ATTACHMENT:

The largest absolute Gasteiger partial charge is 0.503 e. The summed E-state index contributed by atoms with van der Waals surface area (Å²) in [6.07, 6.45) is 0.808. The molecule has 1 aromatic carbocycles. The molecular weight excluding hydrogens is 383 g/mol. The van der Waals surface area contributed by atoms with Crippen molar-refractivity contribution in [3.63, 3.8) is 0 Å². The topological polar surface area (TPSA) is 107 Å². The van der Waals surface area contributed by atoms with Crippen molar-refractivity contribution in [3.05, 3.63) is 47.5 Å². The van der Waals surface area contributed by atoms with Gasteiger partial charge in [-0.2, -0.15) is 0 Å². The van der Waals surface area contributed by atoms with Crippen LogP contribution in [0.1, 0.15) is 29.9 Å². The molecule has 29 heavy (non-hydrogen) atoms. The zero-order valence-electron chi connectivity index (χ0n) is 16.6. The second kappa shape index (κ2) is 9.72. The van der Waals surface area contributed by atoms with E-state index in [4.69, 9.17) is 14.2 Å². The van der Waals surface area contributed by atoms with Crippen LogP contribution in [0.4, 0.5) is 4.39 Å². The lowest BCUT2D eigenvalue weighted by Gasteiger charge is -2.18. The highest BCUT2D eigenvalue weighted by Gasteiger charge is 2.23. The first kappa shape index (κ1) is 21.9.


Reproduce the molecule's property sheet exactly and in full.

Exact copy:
The largest absolute Gasteiger partial charge is 0.503 e. The summed E-state index contributed by atoms with van der Waals surface area (Å²) in [6.07, 6.45) is 0.808. The molecule has 1 aromatic carbocycles. The molecular weight excluding hydrogens is 383 g/mol. The van der Waals surface area contributed by atoms with Crippen molar-refractivity contribution in [3.63, 3.8) is 0 Å². The topological polar surface area (TPSA) is 107 Å². The van der Waals surface area contributed by atoms with Crippen molar-refractivity contribution in [3.05, 3.63) is 47.5 Å². The van der Waals surface area contributed by atoms with Gasteiger partial charge in [-0.2, -0.15) is 0 Å². The van der Waals surface area contributed by atoms with Crippen LogP contribution in [0.1, 0.15) is 29.9 Å². The molecule has 29 heavy (non-hydrogen) atoms. The zero-order valence-electron chi connectivity index (χ0n) is 16.6. The second kappa shape index (κ2) is 9.72. The van der Waals surface area contributed by atoms with E-state index in [4.69, 9.17) is 14.2 Å². The van der Waals surface area contributed by atoms with Crippen LogP contribution in [0.4, 0.5) is 4.39 Å². The lowest BCUT2D eigenvalue weighted by Gasteiger charge is -2.18. The highest BCUT2D eigenvalue weighted by Gasteiger charge is 2.23. The first kappa shape index (κ1) is 21.9.